The Tsawout First Nation has begun construction on a new longhouse, the cultural centre of the community.

For the past 11 years, the 600-member community has been with out traditional meeting place. The longhouse holds spiritual meaning for the Saanich Peninsula First Nation as a place where elders give younger members their traditional names and ancestors are honoured.

“This Tsawout longhouse was the central part of our culture and our teaching,” said Tsawout Hereditary Chief Eric Pelkey. “It was where our elders used to hold the meetings of the community and pass laws.”

In July 2009, a fire destroyed the Tsawout longhouse and the loss of the community’s cultural centre was a devastating loss for its members.

“We lost our way of life and our culture,” said Tsawout councillor John Etzel, whose traditional name is YEXPILEM. “In the past five to 10 years we’ve lost a lot of our youth to drugs and alcoholism because we because we don’t have our house here.”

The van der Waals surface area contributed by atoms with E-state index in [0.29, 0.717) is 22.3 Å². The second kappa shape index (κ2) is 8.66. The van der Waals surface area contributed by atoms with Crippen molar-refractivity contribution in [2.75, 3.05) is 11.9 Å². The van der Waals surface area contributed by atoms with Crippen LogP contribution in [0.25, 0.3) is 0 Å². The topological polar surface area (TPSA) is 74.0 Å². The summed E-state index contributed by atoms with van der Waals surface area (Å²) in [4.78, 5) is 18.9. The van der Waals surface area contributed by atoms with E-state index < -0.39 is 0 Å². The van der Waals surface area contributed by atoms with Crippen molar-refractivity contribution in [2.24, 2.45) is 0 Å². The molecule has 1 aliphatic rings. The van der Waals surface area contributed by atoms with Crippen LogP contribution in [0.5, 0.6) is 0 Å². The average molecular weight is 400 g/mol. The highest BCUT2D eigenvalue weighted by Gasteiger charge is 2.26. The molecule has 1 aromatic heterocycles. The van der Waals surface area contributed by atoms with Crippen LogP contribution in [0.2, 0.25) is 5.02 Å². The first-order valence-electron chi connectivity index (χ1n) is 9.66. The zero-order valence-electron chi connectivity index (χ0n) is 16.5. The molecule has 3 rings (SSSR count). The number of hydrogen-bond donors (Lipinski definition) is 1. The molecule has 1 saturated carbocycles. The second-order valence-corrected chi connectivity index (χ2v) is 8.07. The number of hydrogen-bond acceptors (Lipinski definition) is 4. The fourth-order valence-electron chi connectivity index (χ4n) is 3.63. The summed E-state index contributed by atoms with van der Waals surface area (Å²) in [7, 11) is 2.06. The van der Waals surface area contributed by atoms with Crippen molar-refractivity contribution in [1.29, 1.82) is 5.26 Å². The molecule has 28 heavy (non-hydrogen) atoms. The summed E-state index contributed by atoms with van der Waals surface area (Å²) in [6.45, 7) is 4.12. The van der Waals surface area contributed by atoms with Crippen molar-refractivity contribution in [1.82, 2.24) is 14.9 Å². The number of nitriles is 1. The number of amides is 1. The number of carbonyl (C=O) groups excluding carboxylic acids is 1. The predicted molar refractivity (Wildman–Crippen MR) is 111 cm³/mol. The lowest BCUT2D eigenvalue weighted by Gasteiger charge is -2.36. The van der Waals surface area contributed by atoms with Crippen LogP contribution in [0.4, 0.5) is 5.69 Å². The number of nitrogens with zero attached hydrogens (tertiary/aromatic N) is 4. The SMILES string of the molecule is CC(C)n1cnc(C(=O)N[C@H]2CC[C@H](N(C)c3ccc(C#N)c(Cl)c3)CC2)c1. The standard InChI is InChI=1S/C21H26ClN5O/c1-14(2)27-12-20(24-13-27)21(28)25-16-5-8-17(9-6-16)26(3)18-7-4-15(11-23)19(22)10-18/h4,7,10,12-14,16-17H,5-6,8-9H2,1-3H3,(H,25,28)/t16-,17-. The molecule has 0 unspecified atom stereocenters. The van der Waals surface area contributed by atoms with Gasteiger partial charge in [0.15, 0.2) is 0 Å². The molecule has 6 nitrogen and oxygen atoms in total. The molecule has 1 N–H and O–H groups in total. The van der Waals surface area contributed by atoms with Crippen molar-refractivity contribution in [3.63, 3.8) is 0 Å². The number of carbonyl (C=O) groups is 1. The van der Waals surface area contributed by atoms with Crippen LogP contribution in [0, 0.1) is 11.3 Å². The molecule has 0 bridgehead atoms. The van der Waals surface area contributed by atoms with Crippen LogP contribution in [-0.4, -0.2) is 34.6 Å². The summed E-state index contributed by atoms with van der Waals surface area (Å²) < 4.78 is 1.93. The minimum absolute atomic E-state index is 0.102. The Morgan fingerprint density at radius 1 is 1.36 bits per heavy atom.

According to Pelkey, the loss of the longhouse has meant that Tsawout members have had to travel to other First Nation communities to participate in ceremonial and cultural gathering.

“Our members never did feel completely at home as they would in the Tsawout longhouse,” said Pelkey. “They’ve missed the traditional setting where they can come to have the teachings of our ancestors and our elders passed down to them.”

The Tsawout council is using reserve funds and is applying for grants to fund the $1.7-million project. They are also looking to other communities for in-kind donations to complete construction by the fall of 2021.

“I’ve been pushing tooth-and-nail ever since I got in council to have this longhouse built for our community,” said Etzel. “We are stretching our budget that’s why any donations will help our community with this longhouse.”

The new longhouse is being built on the same site as the one destroyed by the fire. It will include a kitchen, a meeting room for people preparing for ceremonies and the large “house” with a traditional fire for cultural gatherings.

For the hereditary chief of the Tsawout First Nation, the opening of the longhouse will mean a cultural rebirth for his community.

“As my father taught me, helping one another is what this is all about,” said Pelkey. “The longhouse will mean that all of the people of the Tsawout will be able to say this is our home.”